Lisa Ryan: So, with the clients you've worked with within the study you've done in this field, do you have some examples of success stories that you can share of where the company was before and what happened after they started using Ai.
Prateek Joshi: Yeah, we have a perfect example for company, where before we started working with them they know they produce the beverage company that makes a product and what was happening was water as you can imagine, is a crucial part of the business; meaning how this how they treated it and how they use it. How they discard all of that matters because every incremental benefit, every incremental ISM efficiency, will translate to the old dollars because it's a pretty big company. Because of that, within the operation, water treatment with a huge part of it. We started working with them on that and what happened was over a year, we ended up saving more than 15 million gallons of water. That was one side, and you can imagine 15 million gallons can feed a family for years. It's a lot of water on an industrial scale, it's large, so the goal is to identify these high-impact areas were before doing this. After using a product, they started out doing that, saving this water. What this also does is, in addition to the Auto I benefit, that is, a positive impact on the ESC metrics carbon footprint. So that is another very key benefit that you can achieve by solving problems and energy, water, and chemicals that can significantly impact your PSG footprint.
Lisa Ryan: Are there particular types of industries that you've mentioned beverage a couple of times, and you said your connection with water. What are some of the other big industries that you've seen that have successfully taken off taken off with us?
Prateek Joshi: The trend we have seen as any industry, where the energy consumption is high, is that those industries are active. They actively pursue new technologies because it's costly. So the source has a significant impact on carbon footprint. So are the water, beverage, food processing, chemical, manufacturing, and data centers.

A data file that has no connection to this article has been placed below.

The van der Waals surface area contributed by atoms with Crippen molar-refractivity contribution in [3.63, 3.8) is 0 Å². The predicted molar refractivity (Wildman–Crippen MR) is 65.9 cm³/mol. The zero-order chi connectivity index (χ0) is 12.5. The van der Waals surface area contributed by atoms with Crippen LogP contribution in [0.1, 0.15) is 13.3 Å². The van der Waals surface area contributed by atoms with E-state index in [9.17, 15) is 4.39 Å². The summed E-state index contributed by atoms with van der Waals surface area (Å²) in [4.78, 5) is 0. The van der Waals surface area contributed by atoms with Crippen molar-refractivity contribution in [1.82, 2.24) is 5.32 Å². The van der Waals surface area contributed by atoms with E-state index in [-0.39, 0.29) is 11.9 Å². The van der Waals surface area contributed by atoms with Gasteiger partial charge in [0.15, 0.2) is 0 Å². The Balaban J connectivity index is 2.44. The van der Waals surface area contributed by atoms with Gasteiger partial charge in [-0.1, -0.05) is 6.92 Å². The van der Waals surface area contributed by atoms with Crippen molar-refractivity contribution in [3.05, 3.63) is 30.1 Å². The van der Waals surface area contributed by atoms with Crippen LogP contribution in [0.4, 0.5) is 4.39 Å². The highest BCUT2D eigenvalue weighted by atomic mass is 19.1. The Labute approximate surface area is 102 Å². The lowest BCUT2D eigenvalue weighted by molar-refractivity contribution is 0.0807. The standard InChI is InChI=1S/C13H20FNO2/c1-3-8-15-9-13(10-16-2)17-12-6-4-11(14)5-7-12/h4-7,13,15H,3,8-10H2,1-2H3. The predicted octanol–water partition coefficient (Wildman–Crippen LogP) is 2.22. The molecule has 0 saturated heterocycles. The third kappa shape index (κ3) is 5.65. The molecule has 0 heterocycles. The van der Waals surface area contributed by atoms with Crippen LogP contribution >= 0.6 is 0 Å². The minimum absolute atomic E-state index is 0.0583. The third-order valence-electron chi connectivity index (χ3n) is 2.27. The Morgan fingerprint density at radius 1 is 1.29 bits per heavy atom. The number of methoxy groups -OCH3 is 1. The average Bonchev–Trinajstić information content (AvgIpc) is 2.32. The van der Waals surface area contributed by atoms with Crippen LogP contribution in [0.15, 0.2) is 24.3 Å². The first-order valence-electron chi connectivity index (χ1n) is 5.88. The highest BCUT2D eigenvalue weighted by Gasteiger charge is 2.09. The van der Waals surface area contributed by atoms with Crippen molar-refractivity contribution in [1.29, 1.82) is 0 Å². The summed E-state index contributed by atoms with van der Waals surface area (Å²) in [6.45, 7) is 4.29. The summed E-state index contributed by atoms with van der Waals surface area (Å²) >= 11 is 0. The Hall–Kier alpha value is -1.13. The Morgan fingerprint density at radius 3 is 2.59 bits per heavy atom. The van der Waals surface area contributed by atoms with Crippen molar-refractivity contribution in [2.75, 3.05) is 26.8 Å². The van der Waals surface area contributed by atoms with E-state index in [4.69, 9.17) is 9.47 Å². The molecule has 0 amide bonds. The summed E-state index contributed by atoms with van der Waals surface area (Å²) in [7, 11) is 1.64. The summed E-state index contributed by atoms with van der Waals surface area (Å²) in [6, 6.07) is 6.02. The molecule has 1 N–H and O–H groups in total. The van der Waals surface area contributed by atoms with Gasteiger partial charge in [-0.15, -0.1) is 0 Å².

We've seen a lot of activity in these industries. Food and beverage have been very active, so say that's one of the most active verticals. All of these industries have been actively pursuing new technologies here.
Lisa Ryan: Do you have any other ideas or tips if somebody is starting to think about this? What are some resources they could turn to? What would be the best way for somebody to begin exploring the topic?
Prateek Joshi: I think many of the resources are available online and on our website. We have several White Papers and case studies that were just published, mostly talking about how to think about it. In addition to that, many of the publications, depending on the industry or smart water magazine publishers, water-related technologies, food, and beverage, have something similar. The chemical industry has something similar, but the goal is to try things out and create a framework to quickly try things without disrupting the business and see exactly what works for you. It would be best to look at simple things like automating. But an easy starting point because this is only something we can automate, something as simple as scheduling. We automate that. It makes our life easier. With the manufacturing, you can look at it. You automate the work of monitoring. You can automate the work of ticketing.